Wednesday, March 02, 2005

Weaponizing Space

An excellent article in IEEE Spectrum online about weaponizing space.
One idea that it did not address is that once one nation starts putting weapons in space then others would follow quickly. There would probably be a race to gain an advantage in space. The hyper development would attract much more money and science and would probably lead to significant imprvements in technology and reductions in cost.
It may actually help to accelerate commercial use of space, including space tourism.

Here are some quotes:
(This may be long. The article is over 6000 words)
From orbiting lasers to metal rods that strike from the heavens, the potential to wage war from space raises startling possibilities—and serious problems

By Bruce M. DeBlois, Richard L. Garwin, R. Scott Kemp & Jeremy C. Marwell

No country today is known to have weapons deployed in space, and many countries oppose their development. However, at least some U.S. Pentagon officials have been arguing that the United States must now, after decades of debate, develop and deploy offensive space weapons. In fact, over the past 10 years, the U.S. government has spent billions of dollars researching and testing such weapons. If deployment became official U.S. policy, such a step would have profound--and, we feel, profoundly negative--implications for the balance of global power.

Realizing the growing strategic value of space, in January 2001 a congressionally mandated space commission headed by incoming Secretary of Defense Donald H. Rumsfeld urged the United States to maintain the option of weaponizing space, identifying three potential missions for space weapons:

* Protecting existing U.S. systems in space.

* Denying the use of space and space assets to adversaries.

* Attacking from space a target anywhere on land, at sea, or in the air.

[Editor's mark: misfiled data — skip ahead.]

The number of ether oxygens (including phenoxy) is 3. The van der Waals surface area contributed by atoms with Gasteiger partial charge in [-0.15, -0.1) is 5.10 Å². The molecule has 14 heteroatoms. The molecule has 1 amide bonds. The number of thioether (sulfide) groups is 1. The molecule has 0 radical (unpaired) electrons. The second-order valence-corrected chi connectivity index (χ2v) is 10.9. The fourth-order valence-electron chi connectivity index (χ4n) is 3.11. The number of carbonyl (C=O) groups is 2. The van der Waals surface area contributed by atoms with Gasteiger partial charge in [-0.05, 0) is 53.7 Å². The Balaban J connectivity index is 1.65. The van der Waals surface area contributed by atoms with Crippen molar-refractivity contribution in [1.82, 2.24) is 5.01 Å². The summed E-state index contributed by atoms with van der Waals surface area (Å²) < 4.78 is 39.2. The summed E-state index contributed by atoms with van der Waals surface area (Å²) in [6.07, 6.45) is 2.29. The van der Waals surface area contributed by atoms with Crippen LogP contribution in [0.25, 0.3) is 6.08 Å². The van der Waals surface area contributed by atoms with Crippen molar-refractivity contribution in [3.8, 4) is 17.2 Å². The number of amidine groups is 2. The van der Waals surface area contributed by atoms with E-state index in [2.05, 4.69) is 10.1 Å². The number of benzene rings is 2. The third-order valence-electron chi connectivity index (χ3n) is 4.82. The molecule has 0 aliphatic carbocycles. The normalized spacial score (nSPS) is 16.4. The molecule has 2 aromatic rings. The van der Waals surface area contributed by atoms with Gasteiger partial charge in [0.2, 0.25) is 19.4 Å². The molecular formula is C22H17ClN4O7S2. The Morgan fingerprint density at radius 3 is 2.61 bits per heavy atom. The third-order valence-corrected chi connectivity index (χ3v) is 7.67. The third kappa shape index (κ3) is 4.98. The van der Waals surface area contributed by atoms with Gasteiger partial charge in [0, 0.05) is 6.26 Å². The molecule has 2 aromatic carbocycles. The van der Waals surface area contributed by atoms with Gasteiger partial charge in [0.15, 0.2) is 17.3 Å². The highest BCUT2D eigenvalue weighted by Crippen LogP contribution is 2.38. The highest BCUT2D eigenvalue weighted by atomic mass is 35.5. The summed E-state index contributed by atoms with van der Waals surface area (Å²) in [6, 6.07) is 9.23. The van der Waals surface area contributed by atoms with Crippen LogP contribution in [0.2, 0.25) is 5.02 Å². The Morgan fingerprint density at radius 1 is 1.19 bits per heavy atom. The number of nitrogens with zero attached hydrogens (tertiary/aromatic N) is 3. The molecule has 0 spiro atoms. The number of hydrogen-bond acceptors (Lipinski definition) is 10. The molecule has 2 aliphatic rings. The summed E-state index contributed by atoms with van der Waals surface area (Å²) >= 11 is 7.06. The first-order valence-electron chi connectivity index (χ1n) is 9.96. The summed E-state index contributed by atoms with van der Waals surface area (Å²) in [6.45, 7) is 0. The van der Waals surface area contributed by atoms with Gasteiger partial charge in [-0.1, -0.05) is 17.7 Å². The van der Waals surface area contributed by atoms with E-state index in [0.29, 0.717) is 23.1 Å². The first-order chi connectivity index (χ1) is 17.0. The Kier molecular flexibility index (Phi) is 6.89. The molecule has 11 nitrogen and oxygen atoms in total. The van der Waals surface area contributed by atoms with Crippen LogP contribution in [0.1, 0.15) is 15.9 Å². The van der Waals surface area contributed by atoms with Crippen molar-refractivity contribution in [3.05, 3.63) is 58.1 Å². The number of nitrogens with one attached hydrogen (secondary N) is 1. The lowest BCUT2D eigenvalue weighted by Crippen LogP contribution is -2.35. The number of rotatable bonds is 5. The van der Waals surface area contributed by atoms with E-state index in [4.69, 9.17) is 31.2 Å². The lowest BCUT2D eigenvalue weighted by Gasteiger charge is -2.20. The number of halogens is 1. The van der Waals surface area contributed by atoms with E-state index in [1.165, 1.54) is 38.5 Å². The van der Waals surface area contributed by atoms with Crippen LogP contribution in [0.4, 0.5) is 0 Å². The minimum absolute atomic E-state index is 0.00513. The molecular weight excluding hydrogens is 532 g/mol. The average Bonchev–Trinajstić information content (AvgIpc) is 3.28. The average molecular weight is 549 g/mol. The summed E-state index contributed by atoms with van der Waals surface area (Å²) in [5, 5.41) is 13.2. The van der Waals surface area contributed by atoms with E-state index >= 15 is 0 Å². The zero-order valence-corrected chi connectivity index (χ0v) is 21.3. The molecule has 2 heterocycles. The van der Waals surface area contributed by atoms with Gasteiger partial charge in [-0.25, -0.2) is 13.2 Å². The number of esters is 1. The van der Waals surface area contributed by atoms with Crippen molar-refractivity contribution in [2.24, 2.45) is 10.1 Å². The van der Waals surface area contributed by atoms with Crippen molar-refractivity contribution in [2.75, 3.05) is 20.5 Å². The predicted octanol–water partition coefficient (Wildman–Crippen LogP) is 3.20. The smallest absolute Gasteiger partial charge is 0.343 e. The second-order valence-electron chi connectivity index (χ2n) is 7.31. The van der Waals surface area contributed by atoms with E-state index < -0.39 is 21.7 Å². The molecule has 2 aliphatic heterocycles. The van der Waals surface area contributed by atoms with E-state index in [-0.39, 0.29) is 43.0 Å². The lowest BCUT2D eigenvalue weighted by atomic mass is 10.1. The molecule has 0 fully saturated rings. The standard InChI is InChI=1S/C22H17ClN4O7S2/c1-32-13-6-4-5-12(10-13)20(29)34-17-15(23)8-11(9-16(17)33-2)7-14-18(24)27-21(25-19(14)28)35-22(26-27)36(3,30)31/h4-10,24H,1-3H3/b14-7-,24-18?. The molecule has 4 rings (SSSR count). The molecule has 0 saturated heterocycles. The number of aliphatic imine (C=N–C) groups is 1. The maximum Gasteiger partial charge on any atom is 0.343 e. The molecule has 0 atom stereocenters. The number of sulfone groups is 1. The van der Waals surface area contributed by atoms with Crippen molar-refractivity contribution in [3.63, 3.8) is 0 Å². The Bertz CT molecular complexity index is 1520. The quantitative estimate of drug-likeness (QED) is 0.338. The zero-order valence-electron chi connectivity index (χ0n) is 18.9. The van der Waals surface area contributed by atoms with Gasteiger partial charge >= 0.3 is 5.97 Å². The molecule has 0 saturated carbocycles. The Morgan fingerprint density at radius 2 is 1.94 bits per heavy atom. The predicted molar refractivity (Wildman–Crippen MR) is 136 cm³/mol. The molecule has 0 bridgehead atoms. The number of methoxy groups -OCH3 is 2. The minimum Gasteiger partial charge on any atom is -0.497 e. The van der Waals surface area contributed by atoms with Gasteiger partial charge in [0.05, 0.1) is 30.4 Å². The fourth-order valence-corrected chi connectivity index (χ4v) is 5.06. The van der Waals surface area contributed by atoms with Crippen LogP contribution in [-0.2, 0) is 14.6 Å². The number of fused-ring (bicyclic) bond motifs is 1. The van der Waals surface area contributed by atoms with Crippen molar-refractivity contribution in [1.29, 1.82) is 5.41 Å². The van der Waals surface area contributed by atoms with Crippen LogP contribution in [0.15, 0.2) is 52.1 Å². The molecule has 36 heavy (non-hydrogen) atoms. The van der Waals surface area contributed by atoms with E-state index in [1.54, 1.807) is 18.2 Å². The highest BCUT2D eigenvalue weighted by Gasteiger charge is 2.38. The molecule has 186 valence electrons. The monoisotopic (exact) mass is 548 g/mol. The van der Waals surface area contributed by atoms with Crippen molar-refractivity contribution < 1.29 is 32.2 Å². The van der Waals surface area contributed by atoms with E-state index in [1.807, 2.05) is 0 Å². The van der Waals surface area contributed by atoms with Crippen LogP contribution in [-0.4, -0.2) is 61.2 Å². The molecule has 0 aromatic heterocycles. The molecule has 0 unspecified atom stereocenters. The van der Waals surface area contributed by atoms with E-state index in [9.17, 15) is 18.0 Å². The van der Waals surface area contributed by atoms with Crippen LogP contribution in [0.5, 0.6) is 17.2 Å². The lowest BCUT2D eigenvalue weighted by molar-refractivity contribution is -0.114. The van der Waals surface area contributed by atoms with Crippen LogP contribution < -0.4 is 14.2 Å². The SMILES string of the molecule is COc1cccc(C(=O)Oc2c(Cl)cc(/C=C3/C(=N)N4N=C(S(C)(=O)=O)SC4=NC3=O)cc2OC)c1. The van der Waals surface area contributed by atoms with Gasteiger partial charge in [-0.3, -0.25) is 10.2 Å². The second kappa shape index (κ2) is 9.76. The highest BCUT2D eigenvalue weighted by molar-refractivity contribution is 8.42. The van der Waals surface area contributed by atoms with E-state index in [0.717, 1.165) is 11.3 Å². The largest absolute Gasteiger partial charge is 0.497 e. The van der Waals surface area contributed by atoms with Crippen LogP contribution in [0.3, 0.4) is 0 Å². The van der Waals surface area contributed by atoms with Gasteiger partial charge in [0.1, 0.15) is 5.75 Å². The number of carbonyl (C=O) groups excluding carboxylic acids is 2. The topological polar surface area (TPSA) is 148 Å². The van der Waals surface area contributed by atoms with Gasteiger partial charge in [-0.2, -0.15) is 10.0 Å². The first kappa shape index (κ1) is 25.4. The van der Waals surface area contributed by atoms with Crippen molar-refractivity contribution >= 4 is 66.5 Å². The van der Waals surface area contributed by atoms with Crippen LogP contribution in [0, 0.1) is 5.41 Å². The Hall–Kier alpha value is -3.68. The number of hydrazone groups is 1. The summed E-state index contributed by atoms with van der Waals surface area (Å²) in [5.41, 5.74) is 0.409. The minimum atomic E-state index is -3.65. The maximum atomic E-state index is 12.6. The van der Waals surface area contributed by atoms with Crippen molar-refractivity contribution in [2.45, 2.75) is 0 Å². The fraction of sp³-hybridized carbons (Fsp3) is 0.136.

WHAT IS A SPACE WEAPON? As commonly defined, it is a system designed to project destructive force between Earth and outer space or within space itself. Antisatellite weapons, space-based lasers, space-based platforms that fire projectiles, and ground-based lasers that rely on orbiting mirrors to reflect beams to space or back down to Earth--all fit the definition. On the other hand, intercontinental ballistic missiles, ground-based electromagnetic jammers aimed at satellite signals, and explosives used to attack satellite ground stations are not considered space weapons.
For the most part, space weapons can be classified into four categories: directed-energy weapons, kinetic-energy weapons, conventional warheads delivered to or from space, and microsatellites.

The last objective is perhaps the most alluring: the prompt and deadly projection of force anywhere on the globe. The psychological impact of such a blow might rival that of such devastating attacks as Hiroshima. But just as the unleashing of nuclear weapons had unforeseen consequences, so, too, would the weaponization of space. What's more, each of the leading proposed space weapons systems has significant physical limitations that make alternatives more effective and affordable by comparison.

How easy would it be to detect and track such space mines, and thereby thwart their attack? The U.S. Air Force Space Command, headquartered at Peterson Air Force Base in Colorado, indicates that it "is responsible for tracking objects larger than 10 centimeters orbiting Earth" and currently tracks some 9000 such objects.

Even without space weapons, the United States could respond to an attack on its satellites with its unmatched terrestrial military capabilities. Adversaries would expect a heavy toll to be exacted as a result of any attack on U.S. satellites; that expectation alone would almost certainly suffice to deter any such attack.

In an all-out shooting war on Earth, we cannot expect that space would be a sanctuary for military systems supporting the weapons of that war. But the scenario sketched here, with the United States leading an urgent effort to ban space weapons and antisatellite tests or use, would help ensure that a shooting war on Earth would not be provoked by weapons in space.

Feature Article


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